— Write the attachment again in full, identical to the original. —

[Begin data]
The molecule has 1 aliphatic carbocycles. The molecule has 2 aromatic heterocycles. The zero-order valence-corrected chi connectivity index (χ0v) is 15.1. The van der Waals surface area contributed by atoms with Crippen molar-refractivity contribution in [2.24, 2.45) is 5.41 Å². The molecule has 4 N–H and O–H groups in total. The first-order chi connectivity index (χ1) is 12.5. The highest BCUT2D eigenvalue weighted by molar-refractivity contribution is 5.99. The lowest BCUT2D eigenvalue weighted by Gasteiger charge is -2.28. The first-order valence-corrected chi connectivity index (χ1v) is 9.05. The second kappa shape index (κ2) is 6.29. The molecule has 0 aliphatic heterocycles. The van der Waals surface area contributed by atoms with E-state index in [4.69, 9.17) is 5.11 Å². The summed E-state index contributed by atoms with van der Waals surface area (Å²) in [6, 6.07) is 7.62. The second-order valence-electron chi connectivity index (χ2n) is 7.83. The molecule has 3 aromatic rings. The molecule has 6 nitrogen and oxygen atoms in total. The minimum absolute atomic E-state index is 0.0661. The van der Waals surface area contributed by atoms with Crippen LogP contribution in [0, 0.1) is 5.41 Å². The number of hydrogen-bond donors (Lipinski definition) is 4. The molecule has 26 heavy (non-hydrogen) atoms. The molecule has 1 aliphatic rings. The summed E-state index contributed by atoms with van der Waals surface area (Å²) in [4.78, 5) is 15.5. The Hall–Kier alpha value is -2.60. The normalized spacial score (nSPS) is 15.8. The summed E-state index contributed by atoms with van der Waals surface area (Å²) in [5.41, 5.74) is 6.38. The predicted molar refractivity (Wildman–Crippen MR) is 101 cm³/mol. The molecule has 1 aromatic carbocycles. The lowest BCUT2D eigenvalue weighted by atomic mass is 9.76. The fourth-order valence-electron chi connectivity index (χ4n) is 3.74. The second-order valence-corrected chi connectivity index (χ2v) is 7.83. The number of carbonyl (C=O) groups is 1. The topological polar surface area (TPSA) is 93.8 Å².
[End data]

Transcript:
The molecule has 1 aliphatic carbocycles. The molecule has 2 aromatic heterocycles. The zero-order valence-corrected chi connectivity index (χ0v) is 15.1. The van der Waals surface area contributed by atoms with Crippen molar-refractivity contribution in [2.24, 2.45) is 5.41 Å². The molecule has 4 N–H and O–H groups in total. The first-order chi connectivity index (χ1) is 12.5. The highest BCUT2D eigenvalue weighted by molar-refractivity contribution is 5.99. The lowest BCUT2D eigenvalue weighted by Gasteiger charge is -2.28. The first-order valence-corrected chi connectivity index (χ1v) is 9.05. The second kappa shape index (κ2) is 6.29. The molecule has 0 aliphatic heterocycles. The van der Waals surface area contributed by atoms with E-state index in [4.69, 9.17) is 5.11 Å². The summed E-state index contributed by atoms with van der Waals surface area (Å²) in [6, 6.07) is 7.62. The second-order valence-electron chi connectivity index (χ2n) is 7.83. The molecule has 3 aromatic rings. The molecule has 6 nitrogen and oxygen atoms in total. The minimum absolute atomic E-state index is 0.0661. The van der Waals surface area contributed by atoms with Crippen LogP contribution in [0, 0.1) is 5.41 Å². The number of hydrogen-bond donors (Lipinski definition) is 4. The molecule has 26 heavy (non-hydrogen) atoms. The molecule has 1 aliphatic rings. The summed E-state index contributed by atoms with van der Waals surface area (Å²) in [4.78, 5) is 15.5. The Hall–Kier alpha value is -2.60. The normalized spacial score (nSPS) is 15.8. The summed E-state index contributed by atoms with van der Waals surface area (Å²) in [5.41, 5.74) is 6.38. The predicted molar refractivity (Wildman–Crippen MR) is 101 cm³/mol. The molecule has 1 aromatic carbocycles. The lowest BCUT2D eigenvalue weighted by atomic mass is 9.76. The fourth-order valence-electron chi connectivity index (χ4n) is 3.74. The second-order valence-corrected chi connectivity index (χ2v) is 7.83. The number of carbonyl (C=O) groups is 1. The topological polar surface area (TPSA) is 93.8 Å².